But it puts up little defence of a design flaw that does appear to be at the heart of the crisis at Fukushima – the extraordinary practice of putting the pool where the highly radioactive used fuel is stored on an upper floor of the reactor building, instead of, as is normal, having it at ground level.
and the exposure of highly radioactive spent fuel in a storage pool at a fourth.
It\’s the use of \”spent\” and \”used\” which I\’m not sure about.
I have feeling, and I\’m not sure where it comes from (been reading so much about this, difficult to know where any specific piece of info comes from) that the correct description would be \”partially used\” fuel.
Dearieme, who comments around here occasionally, would be able to tell us.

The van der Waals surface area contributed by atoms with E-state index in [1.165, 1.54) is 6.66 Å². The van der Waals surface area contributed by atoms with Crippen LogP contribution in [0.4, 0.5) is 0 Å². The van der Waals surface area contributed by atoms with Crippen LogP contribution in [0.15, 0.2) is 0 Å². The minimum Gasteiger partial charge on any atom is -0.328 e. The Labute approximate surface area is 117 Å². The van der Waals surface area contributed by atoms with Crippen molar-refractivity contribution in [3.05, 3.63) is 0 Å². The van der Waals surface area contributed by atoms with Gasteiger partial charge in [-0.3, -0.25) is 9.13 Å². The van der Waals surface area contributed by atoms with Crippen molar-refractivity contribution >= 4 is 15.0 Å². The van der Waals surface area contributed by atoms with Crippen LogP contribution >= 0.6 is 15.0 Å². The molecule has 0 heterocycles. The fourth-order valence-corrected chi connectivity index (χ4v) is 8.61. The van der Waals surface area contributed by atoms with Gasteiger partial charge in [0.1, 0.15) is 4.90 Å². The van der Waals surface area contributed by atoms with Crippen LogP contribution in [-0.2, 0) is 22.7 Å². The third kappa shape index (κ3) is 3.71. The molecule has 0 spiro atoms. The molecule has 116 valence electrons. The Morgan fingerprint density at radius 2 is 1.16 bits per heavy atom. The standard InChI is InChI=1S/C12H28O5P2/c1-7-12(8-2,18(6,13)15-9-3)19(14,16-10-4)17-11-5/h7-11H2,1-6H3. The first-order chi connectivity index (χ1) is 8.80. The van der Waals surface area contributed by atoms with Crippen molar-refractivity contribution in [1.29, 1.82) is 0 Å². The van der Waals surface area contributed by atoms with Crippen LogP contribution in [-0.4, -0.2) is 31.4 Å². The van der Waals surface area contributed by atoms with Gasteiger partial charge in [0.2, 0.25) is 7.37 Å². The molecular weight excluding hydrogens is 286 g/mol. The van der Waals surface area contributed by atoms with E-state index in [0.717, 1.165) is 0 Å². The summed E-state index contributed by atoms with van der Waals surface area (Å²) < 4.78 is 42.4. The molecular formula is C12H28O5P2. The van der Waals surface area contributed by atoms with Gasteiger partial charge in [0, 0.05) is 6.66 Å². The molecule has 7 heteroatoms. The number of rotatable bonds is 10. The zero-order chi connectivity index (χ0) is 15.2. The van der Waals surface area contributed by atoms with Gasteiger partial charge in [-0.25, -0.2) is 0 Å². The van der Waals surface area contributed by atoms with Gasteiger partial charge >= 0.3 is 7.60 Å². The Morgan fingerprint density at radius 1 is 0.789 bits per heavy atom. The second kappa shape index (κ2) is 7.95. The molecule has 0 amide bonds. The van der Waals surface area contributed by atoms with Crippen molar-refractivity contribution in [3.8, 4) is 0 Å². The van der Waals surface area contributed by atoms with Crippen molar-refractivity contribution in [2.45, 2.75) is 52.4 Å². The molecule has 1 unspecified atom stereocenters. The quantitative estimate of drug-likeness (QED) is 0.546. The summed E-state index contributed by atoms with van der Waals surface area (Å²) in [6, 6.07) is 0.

This reactor design does indeed have a storage pool for fuel rods up above the reactor. This is not, however, for \”spent\” rods, ones that have been used and are then on their long journey off to be cooled then either reprocessed or buried.
This is for rods that have been in the reactor, have been removed and are going to be put back. When the plant is closed for maintenance for example (as I believe reactor 4 was). Take the rods out, do the work, keep the rods close to hand and cool, before putting them back.
This may or may not be a wise design choice but it\’s not quite what I see it being described as: this isn\’t spent fuel, this is stuff that will be relaoded into the reactor, which is why it is kept very close to that top of the reactor where it will be reloaded at some point.